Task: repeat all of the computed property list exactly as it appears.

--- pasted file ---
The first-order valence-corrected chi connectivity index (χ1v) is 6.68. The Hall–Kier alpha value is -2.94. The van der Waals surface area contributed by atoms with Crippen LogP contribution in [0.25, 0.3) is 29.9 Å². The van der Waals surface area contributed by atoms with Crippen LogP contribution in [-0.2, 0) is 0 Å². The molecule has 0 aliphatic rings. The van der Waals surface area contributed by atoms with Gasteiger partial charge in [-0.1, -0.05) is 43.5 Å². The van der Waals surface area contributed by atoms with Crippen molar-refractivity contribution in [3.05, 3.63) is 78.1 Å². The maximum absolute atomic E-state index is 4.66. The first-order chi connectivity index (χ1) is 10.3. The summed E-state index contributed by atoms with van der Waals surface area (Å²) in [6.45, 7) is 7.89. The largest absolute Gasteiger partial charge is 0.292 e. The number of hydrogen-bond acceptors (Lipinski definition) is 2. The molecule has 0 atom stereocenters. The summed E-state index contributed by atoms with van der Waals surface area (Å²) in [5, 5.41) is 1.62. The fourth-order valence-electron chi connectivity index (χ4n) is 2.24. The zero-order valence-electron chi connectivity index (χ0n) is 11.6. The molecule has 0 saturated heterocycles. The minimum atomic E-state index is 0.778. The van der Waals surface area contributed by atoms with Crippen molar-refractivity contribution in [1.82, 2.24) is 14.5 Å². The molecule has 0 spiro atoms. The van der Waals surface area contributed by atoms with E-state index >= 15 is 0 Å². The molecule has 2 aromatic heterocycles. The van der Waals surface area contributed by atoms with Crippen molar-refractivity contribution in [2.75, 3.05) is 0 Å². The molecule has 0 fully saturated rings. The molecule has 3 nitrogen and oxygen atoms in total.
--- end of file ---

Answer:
The first-order valence-corrected chi connectivity index (χ1v) is 6.68. The Hall–Kier alpha value is -2.94. The van der Waals surface area contributed by atoms with Crippen LogP contribution in [0.25, 0.3) is 29.9 Å². The van der Waals surface area contributed by atoms with Crippen LogP contribution in [-0.2, 0) is 0 Å². The molecule has 0 aliphatic rings. The van der Waals surface area contributed by atoms with Gasteiger partial charge in [-0.1, -0.05) is 43.5 Å². The van der Waals surface area contributed by atoms with Crippen molar-refractivity contribution in [3.05, 3.63) is 78.1 Å². The maximum absolute atomic E-state index is 4.66. The first-order chi connectivity index (χ1) is 10.3. The summed E-state index contributed by atoms with van der Waals surface area (Å²) in [6.45, 7) is 7.89. The largest absolute Gasteiger partial charge is 0.292 e. The number of hydrogen-bond acceptors (Lipinski definition) is 2. The molecule has 0 atom stereocenters. The summed E-state index contributed by atoms with van der Waals surface area (Å²) in [5, 5.41) is 1.62. The fourth-order valence-electron chi connectivity index (χ4n) is 2.24. The zero-order valence-electron chi connectivity index (χ0n) is 11.6. The molecule has 0 saturated heterocycles. The minimum atomic E-state index is 0.778. The van der Waals surface area contributed by atoms with Crippen molar-refractivity contribution in [1.82, 2.24) is 14.5 Å². The molecule has 0 spiro atoms. The van der Waals surface area contributed by atoms with E-state index >= 15 is 0 Å². The molecule has 2 aromatic heterocycles. The van der Waals surface area contributed by atoms with Crippen molar-refractivity contribution in [2.75, 3.05) is 0 Å². The molecule has 0 fully saturated rings. The molecule has 3 nitrogen and oxygen atoms in total.